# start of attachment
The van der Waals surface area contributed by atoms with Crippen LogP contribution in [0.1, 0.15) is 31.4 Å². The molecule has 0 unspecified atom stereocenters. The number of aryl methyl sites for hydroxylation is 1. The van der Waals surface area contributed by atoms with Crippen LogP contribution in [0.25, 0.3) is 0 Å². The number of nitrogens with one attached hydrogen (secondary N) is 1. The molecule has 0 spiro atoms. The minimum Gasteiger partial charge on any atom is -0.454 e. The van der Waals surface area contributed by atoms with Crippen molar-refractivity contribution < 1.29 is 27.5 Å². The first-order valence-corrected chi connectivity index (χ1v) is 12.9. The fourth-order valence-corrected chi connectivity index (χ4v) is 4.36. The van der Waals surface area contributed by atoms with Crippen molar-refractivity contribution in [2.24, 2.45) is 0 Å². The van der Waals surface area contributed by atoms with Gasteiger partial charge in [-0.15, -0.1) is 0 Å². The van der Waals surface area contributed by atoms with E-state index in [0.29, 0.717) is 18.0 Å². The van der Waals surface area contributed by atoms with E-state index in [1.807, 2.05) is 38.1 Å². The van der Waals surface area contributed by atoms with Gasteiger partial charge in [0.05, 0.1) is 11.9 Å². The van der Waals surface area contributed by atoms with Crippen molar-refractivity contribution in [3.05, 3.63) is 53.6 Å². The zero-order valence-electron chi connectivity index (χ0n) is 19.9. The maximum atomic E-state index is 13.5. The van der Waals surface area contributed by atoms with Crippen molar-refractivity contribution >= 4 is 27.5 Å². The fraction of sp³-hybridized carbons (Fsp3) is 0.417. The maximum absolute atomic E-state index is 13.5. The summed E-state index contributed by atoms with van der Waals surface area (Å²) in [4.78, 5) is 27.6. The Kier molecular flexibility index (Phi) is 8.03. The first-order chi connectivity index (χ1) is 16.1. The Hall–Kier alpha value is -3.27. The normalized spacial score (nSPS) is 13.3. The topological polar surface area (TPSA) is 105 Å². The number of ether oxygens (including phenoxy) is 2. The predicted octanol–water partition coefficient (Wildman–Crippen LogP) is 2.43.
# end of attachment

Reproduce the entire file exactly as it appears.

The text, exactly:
The van der Waals surface area contributed by atoms with Crippen LogP contribution in [0.1, 0.15) is 31.4 Å². The molecule has 0 unspecified atom stereocenters. The number of aryl methyl sites for hydroxylation is 1. The van der Waals surface area contributed by atoms with Crippen LogP contribution in [0.25, 0.3) is 0 Å². The number of nitrogens with one attached hydrogen (secondary N) is 1. The molecule has 0 spiro atoms. The minimum Gasteiger partial charge on any atom is -0.454 e. The van der Waals surface area contributed by atoms with Crippen molar-refractivity contribution < 1.29 is 27.5 Å². The first-order valence-corrected chi connectivity index (χ1v) is 12.9. The fourth-order valence-corrected chi connectivity index (χ4v) is 4.36. The van der Waals surface area contributed by atoms with Crippen molar-refractivity contribution in [2.24, 2.45) is 0 Å². The van der Waals surface area contributed by atoms with Gasteiger partial charge in [-0.15, -0.1) is 0 Å². The van der Waals surface area contributed by atoms with E-state index in [0.29, 0.717) is 18.0 Å². The van der Waals surface area contributed by atoms with E-state index in [1.807, 2.05) is 38.1 Å². The van der Waals surface area contributed by atoms with Gasteiger partial charge in [0.05, 0.1) is 11.9 Å². The van der Waals surface area contributed by atoms with Crippen molar-refractivity contribution in [3.05, 3.63) is 53.6 Å². The zero-order valence-electron chi connectivity index (χ0n) is 19.9. The maximum atomic E-state index is 13.5. The van der Waals surface area contributed by atoms with Crippen molar-refractivity contribution >= 4 is 27.5 Å². The fraction of sp³-hybridized carbons (Fsp3) is 0.417. The maximum absolute atomic E-state index is 13.5. The summed E-state index contributed by atoms with van der Waals surface area (Å²) in [4.78, 5) is 27.6. The Kier molecular flexibility index (Phi) is 8.03. The first-order chi connectivity index (χ1) is 16.1. The Hall–Kier alpha value is -3.27. The normalized spacial score (nSPS) is 13.3. The topological polar surface area (TPSA) is 105 Å². The number of ether oxygens (including phenoxy) is 2. The predicted octanol–water partition coefficient (Wildman–Crippen LogP) is 2.43.